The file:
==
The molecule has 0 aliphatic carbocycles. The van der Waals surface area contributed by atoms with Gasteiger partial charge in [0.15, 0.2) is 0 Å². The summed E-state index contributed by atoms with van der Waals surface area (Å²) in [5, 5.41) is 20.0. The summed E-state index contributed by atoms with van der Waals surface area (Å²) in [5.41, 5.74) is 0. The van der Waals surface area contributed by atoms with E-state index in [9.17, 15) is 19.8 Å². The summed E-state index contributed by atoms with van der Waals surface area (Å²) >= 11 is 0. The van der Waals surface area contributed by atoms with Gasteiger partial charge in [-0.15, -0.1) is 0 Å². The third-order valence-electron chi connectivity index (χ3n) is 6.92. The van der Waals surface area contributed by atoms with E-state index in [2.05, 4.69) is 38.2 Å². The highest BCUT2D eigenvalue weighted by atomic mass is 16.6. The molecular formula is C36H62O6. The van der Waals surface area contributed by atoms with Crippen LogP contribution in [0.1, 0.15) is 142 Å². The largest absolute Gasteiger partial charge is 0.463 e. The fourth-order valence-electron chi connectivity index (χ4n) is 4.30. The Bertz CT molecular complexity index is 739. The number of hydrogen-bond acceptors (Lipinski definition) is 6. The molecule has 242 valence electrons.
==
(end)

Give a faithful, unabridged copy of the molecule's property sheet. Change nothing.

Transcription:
The molecule has 0 aliphatic carbocycles. The van der Waals surface area contributed by atoms with Gasteiger partial charge in [0.15, 0.2) is 0 Å². The summed E-state index contributed by atoms with van der Waals surface area (Å²) in [5, 5.41) is 20.0. The summed E-state index contributed by atoms with van der Waals surface area (Å²) in [5.41, 5.74) is 0. The van der Waals surface area contributed by atoms with E-state index in [9.17, 15) is 19.8 Å². The summed E-state index contributed by atoms with van der Waals surface area (Å²) >= 11 is 0. The van der Waals surface area contributed by atoms with Gasteiger partial charge in [-0.15, -0.1) is 0 Å². The third-order valence-electron chi connectivity index (χ3n) is 6.92. The van der Waals surface area contributed by atoms with E-state index in [2.05, 4.69) is 38.2 Å². The highest BCUT2D eigenvalue weighted by atomic mass is 16.6. The molecular formula is C36H62O6. The van der Waals surface area contributed by atoms with Crippen LogP contribution in [0.1, 0.15) is 142 Å². The largest absolute Gasteiger partial charge is 0.463 e. The fourth-order valence-electron chi connectivity index (χ4n) is 4.30. The Bertz CT molecular complexity index is 739. The number of hydrogen-bond acceptors (Lipinski definition) is 6. The molecule has 242 valence electrons.